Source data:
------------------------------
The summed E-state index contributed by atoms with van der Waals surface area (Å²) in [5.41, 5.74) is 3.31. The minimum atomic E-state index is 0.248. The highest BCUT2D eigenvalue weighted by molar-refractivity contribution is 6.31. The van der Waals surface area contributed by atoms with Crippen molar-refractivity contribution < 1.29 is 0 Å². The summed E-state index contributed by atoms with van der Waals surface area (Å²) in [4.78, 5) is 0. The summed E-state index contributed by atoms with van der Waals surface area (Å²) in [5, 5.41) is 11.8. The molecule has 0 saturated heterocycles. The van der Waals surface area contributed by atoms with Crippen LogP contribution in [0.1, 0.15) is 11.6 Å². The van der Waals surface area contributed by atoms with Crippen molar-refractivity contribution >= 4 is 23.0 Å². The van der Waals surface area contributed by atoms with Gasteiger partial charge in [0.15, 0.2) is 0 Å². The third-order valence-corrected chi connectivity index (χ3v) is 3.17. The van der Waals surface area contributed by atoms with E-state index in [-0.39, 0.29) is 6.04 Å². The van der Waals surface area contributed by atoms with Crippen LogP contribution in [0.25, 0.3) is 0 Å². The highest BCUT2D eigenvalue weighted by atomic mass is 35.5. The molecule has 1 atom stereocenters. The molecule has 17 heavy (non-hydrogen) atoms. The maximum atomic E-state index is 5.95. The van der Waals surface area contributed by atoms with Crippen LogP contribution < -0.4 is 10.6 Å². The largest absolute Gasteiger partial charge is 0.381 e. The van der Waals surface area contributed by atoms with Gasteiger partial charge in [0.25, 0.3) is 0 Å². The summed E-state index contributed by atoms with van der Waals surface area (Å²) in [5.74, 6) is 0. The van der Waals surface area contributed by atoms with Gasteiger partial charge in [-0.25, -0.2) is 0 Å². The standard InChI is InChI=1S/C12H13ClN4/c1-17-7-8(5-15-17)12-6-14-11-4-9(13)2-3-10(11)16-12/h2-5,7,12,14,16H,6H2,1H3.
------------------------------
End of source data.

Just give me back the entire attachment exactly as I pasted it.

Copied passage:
The summed E-state index contributed by atoms with van der Waals surface area (Å²) in [5.41, 5.74) is 3.31. The minimum atomic E-state index is 0.248. The highest BCUT2D eigenvalue weighted by molar-refractivity contribution is 6.31. The van der Waals surface area contributed by atoms with Crippen molar-refractivity contribution < 1.29 is 0 Å². The summed E-state index contributed by atoms with van der Waals surface area (Å²) in [4.78, 5) is 0. The summed E-state index contributed by atoms with van der Waals surface area (Å²) in [5, 5.41) is 11.8. The molecule has 0 saturated heterocycles. The van der Waals surface area contributed by atoms with Crippen LogP contribution in [0.1, 0.15) is 11.6 Å². The van der Waals surface area contributed by atoms with Crippen molar-refractivity contribution >= 4 is 23.0 Å². The van der Waals surface area contributed by atoms with Gasteiger partial charge in [0.15, 0.2) is 0 Å². The third-order valence-corrected chi connectivity index (χ3v) is 3.17. The van der Waals surface area contributed by atoms with E-state index in [-0.39, 0.29) is 6.04 Å². The van der Waals surface area contributed by atoms with Crippen LogP contribution in [0.25, 0.3) is 0 Å². The highest BCUT2D eigenvalue weighted by atomic mass is 35.5. The molecule has 1 atom stereocenters. The molecule has 17 heavy (non-hydrogen) atoms. The maximum atomic E-state index is 5.95. The van der Waals surface area contributed by atoms with Crippen LogP contribution < -0.4 is 10.6 Å². The largest absolute Gasteiger partial charge is 0.381 e. The van der Waals surface area contributed by atoms with Gasteiger partial charge in [0.25, 0.3) is 0 Å². The summed E-state index contributed by atoms with van der Waals surface area (Å²) in [5.74, 6) is 0. The van der Waals surface area contributed by atoms with Gasteiger partial charge in [-0.25, -0.2) is 0 Å². The standard InChI is InChI=1S/C12H13ClN4/c1-17-7-8(5-15-17)12-6-14-11-4-9(13)2-3-10(11)16-12/h2-5,7,12,14,16H,6H2,1H3.